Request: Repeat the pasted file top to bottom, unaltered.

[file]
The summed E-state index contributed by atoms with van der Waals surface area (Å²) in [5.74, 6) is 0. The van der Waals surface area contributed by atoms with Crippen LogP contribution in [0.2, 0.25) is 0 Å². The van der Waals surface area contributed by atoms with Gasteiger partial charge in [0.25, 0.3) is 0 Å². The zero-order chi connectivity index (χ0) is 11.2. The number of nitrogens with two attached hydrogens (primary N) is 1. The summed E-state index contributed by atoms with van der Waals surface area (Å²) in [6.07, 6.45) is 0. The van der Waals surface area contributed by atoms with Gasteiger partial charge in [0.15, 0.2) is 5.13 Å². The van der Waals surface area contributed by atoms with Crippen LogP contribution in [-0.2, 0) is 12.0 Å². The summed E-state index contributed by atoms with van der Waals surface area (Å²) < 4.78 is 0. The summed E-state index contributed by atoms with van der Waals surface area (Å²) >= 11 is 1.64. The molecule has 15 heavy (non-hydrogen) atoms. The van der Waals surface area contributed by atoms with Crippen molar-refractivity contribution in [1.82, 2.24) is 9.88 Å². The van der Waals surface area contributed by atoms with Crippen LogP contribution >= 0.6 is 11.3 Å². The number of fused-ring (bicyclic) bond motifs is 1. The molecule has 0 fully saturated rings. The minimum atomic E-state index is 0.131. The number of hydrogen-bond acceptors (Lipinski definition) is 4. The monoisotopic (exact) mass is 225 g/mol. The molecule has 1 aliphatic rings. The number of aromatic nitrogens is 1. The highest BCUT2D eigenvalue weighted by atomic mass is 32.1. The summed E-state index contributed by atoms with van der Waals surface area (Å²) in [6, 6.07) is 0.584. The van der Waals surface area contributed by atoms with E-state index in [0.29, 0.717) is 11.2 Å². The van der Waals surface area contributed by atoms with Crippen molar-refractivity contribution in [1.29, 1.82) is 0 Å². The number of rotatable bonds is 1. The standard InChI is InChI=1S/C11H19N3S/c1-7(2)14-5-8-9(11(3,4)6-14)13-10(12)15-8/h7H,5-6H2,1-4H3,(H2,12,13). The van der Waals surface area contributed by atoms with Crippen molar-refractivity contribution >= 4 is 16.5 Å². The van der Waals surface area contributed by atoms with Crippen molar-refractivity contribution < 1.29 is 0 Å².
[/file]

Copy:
The summed E-state index contributed by atoms with van der Waals surface area (Å²) in [5.74, 6) is 0. The van der Waals surface area contributed by atoms with Crippen LogP contribution in [0.2, 0.25) is 0 Å². The van der Waals surface area contributed by atoms with Gasteiger partial charge in [0.25, 0.3) is 0 Å². The zero-order chi connectivity index (χ0) is 11.2. The number of nitrogens with two attached hydrogens (primary N) is 1. The summed E-state index contributed by atoms with van der Waals surface area (Å²) in [6.07, 6.45) is 0. The van der Waals surface area contributed by atoms with Gasteiger partial charge in [0.15, 0.2) is 5.13 Å². The van der Waals surface area contributed by atoms with Crippen LogP contribution in [-0.2, 0) is 12.0 Å². The summed E-state index contributed by atoms with van der Waals surface area (Å²) < 4.78 is 0. The summed E-state index contributed by atoms with van der Waals surface area (Å²) >= 11 is 1.64. The molecule has 15 heavy (non-hydrogen) atoms. The van der Waals surface area contributed by atoms with Crippen molar-refractivity contribution in [1.82, 2.24) is 9.88 Å². The van der Waals surface area contributed by atoms with Crippen LogP contribution >= 0.6 is 11.3 Å². The number of fused-ring (bicyclic) bond motifs is 1. The molecule has 0 fully saturated rings. The minimum atomic E-state index is 0.131. The number of hydrogen-bond acceptors (Lipinski definition) is 4. The monoisotopic (exact) mass is 225 g/mol. The molecule has 1 aliphatic rings. The number of aromatic nitrogens is 1. The highest BCUT2D eigenvalue weighted by atomic mass is 32.1. The summed E-state index contributed by atoms with van der Waals surface area (Å²) in [6, 6.07) is 0.584. The van der Waals surface area contributed by atoms with E-state index in [0.29, 0.717) is 11.2 Å². The van der Waals surface area contributed by atoms with Crippen molar-refractivity contribution in [1.29, 1.82) is 0 Å². The number of rotatable bonds is 1. The standard InChI is InChI=1S/C11H19N3S/c1-7(2)14-5-8-9(11(3,4)6-14)13-10(12)15-8/h7H,5-6H2,1-4H3,(H2,12,13). The van der Waals surface area contributed by atoms with Crippen molar-refractivity contribution >= 4 is 16.5 Å². The van der Waals surface area contributed by atoms with Crippen molar-refractivity contribution < 1.29 is 0 Å².